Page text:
Opal School closed in 2021. You can continue to access these resources for free at teachingpreschoolpartners.org/resource-library/.

The Courage to Show Up and Be Seen

The Courage to Show Up and Be Seen

Connection is the energy that is created between people when they are seen, heard, and valued — when they can give and receive without judgement.

– Brené Brown

At Opal School, we see all children as curious and competent citizens with rights. We see them driven to connect and eager to be understood. We know that the arts are powerful pathways to developing understanding of ourselves, each other, and complex ideas.

With this in mind, our hope is for all of us — both children and adults — to continue to build our understanding of what it means to be a citizen in this complicated and uncertain world. We hope to nurture courageous thinkers, collaborators, and change-makers.

We believe learning happens when people form relationships with one another, ideas, materials and the environment. All of our work in the classroom relies on relationships: they form the taproot for teaching and learning.

In the first week of school, the teachers are curious about the ways that the children are using the natural learning strategy of play to grow their relationships. We wonder, How does playing with materials, ideas and each other support the children to practice being courageous? What’s the relationship between being brave and building a strong community where everyone belongs?

Play supports children to practice being vulnerable and taking chances. When placing their idea, question, or story into the world, they trust that it will be met with care and compassion. These next two slices of dialogue illustrate the children’s strong desire to connect with and care for one another through play.  

I don’t know how to write an M

Ivy to Caroline: Can you help me write “Mom”?

Caroline: Hmm, let’s think about this together. (Caroline stretches the word Mom out, emphasizing the mmm sound.) Does that sound connect to a letter that you already know?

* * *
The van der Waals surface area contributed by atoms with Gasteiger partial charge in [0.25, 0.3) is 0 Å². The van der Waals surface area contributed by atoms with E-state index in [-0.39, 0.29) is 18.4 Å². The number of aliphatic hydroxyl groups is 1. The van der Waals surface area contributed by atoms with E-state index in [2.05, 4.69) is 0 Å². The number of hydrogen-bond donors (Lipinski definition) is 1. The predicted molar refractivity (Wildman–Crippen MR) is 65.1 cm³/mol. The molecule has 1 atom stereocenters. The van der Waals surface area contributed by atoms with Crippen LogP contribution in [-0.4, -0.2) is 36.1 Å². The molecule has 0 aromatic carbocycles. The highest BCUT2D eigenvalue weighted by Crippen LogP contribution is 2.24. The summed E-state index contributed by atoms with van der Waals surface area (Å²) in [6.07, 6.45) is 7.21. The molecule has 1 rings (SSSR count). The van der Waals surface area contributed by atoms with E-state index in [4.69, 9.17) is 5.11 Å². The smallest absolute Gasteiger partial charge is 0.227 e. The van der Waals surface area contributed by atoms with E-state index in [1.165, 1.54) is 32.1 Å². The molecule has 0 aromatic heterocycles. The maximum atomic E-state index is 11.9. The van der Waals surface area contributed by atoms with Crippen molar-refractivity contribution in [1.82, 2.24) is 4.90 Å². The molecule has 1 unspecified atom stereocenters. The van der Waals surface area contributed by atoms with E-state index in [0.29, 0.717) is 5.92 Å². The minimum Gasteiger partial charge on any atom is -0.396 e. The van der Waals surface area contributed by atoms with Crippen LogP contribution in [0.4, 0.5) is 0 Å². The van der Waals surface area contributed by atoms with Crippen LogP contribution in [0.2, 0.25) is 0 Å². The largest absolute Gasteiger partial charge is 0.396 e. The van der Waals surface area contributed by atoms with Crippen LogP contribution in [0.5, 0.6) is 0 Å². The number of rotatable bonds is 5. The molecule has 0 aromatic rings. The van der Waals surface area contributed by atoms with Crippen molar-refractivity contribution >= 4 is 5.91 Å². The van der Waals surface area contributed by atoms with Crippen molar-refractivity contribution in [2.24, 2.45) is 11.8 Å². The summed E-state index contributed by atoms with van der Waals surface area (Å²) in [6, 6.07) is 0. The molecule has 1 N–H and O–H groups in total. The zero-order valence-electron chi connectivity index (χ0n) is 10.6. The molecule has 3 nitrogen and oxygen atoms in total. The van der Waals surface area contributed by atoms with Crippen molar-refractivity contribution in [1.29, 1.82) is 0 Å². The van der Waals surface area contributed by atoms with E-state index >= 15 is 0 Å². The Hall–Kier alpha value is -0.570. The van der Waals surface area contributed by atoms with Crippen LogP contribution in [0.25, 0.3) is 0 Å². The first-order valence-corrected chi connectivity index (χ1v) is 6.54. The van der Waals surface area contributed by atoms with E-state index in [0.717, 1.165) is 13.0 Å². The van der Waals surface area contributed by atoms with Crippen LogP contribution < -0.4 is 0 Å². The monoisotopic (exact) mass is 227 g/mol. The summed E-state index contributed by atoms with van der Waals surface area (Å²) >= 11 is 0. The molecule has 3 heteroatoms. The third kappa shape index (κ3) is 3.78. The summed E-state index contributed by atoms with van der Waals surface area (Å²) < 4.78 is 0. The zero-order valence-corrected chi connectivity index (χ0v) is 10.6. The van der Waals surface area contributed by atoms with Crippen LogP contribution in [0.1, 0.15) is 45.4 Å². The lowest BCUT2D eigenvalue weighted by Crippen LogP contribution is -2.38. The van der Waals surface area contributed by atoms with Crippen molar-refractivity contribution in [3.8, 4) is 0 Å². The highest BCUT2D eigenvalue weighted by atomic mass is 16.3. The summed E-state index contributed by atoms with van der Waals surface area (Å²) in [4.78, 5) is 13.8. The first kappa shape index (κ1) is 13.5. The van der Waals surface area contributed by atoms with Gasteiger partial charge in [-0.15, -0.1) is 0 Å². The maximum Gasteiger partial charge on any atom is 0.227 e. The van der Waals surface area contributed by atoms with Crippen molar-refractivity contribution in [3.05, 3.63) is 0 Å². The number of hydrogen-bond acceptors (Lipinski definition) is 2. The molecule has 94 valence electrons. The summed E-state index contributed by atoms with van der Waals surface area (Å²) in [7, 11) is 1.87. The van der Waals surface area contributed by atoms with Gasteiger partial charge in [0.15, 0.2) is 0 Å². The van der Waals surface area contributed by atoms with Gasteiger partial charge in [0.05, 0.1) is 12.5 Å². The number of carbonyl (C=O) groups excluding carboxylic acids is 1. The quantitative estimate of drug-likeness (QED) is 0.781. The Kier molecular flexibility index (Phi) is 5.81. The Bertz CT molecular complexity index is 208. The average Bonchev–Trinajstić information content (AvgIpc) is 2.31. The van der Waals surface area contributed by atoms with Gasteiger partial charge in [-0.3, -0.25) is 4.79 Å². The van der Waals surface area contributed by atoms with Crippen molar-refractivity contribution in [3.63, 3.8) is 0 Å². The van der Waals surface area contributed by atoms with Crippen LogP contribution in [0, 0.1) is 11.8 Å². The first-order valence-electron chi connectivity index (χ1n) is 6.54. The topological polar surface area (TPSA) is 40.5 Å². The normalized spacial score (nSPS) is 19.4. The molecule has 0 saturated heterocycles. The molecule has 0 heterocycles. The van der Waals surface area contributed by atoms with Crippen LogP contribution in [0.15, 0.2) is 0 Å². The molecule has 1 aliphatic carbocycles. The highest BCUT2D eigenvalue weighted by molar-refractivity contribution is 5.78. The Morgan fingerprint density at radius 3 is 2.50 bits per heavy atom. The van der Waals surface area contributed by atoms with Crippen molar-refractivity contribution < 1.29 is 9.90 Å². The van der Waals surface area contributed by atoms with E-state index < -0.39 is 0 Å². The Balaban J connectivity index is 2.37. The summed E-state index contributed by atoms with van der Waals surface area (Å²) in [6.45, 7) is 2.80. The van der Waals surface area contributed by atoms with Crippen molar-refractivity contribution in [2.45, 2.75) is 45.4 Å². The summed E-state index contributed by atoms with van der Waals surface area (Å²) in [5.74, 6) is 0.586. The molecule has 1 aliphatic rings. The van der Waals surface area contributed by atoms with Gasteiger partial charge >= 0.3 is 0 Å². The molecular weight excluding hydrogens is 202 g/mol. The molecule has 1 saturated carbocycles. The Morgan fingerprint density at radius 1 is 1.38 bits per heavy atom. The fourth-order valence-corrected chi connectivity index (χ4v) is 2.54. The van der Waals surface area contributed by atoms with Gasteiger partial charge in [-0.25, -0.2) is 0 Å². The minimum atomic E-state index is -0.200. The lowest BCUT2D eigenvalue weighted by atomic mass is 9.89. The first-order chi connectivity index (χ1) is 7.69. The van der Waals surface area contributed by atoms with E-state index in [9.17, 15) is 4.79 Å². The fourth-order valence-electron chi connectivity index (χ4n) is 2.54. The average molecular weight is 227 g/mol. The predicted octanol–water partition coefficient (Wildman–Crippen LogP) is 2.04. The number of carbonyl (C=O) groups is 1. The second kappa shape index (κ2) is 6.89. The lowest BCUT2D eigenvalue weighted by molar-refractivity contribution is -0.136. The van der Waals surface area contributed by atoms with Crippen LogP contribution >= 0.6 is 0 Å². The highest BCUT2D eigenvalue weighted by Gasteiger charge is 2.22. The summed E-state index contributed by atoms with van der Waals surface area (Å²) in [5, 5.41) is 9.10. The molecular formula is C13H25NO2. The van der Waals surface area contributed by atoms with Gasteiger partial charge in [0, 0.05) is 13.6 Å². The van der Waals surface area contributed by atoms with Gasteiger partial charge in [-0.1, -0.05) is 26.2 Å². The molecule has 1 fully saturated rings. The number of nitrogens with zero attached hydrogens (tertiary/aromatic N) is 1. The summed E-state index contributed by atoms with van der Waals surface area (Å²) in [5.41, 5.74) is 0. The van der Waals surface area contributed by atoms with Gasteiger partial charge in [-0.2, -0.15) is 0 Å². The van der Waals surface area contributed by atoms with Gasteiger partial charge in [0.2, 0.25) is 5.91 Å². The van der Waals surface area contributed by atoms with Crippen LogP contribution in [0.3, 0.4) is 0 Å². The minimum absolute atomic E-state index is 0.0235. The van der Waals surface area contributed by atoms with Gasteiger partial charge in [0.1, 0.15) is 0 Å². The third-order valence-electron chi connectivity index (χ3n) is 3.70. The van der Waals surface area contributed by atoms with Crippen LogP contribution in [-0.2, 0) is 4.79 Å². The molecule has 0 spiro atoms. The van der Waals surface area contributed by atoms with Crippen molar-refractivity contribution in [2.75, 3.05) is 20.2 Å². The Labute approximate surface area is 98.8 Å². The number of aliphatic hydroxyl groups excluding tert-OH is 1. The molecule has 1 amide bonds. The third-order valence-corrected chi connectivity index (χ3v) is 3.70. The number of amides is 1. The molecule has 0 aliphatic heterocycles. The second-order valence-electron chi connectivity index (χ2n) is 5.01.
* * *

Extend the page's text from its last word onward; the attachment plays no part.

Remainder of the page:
Reece: M! (He is making a rainbow drawing to put in an envelope for his family.)

Ivy to Caroline: I don’t know how to make an M. (Caroline shows her in the air: start at the bottom, go up, then down, then up, then down again).

Ivy writes an N.

Reece: That’s not an M.

Ellie leans over to look at Ivy’s paper and then adds a line to turn her N into an M.

Ivy smiles and says, Thanks.

Ivy: What comes next?

Reece: A!  I mean, no, O!

Ivy writes an O.

Reece: Then M.

Ivy again writes an N

Again, Ellie leans over and draws the line for her, making it into an M.

Ivy: Thanks!

In this moment, I see a teacher who believes in the children’s capacities to construct their understandings through their relationships. I see that Ivy takes a chance and asks, “Can you help me?” I see a small group of children who are eager to support one another in gentle and non-judgmental ways. In order to say “I don’t know how,” I imagine Ivy feels this is a safe place to be vulnerable. I noticed that she moved from stuck to unstuck through playing with letters and words and sharing enthusiasm for writing with new friends.

I wonder, what messages are we sending children that support their belief that they are resources to one another so early in the school year? What habits of mind does each child rely upon in this exchange? What can we learn from children how to be comfortable with uncertainty? What questions was the teacher asking herself as she observed this moment?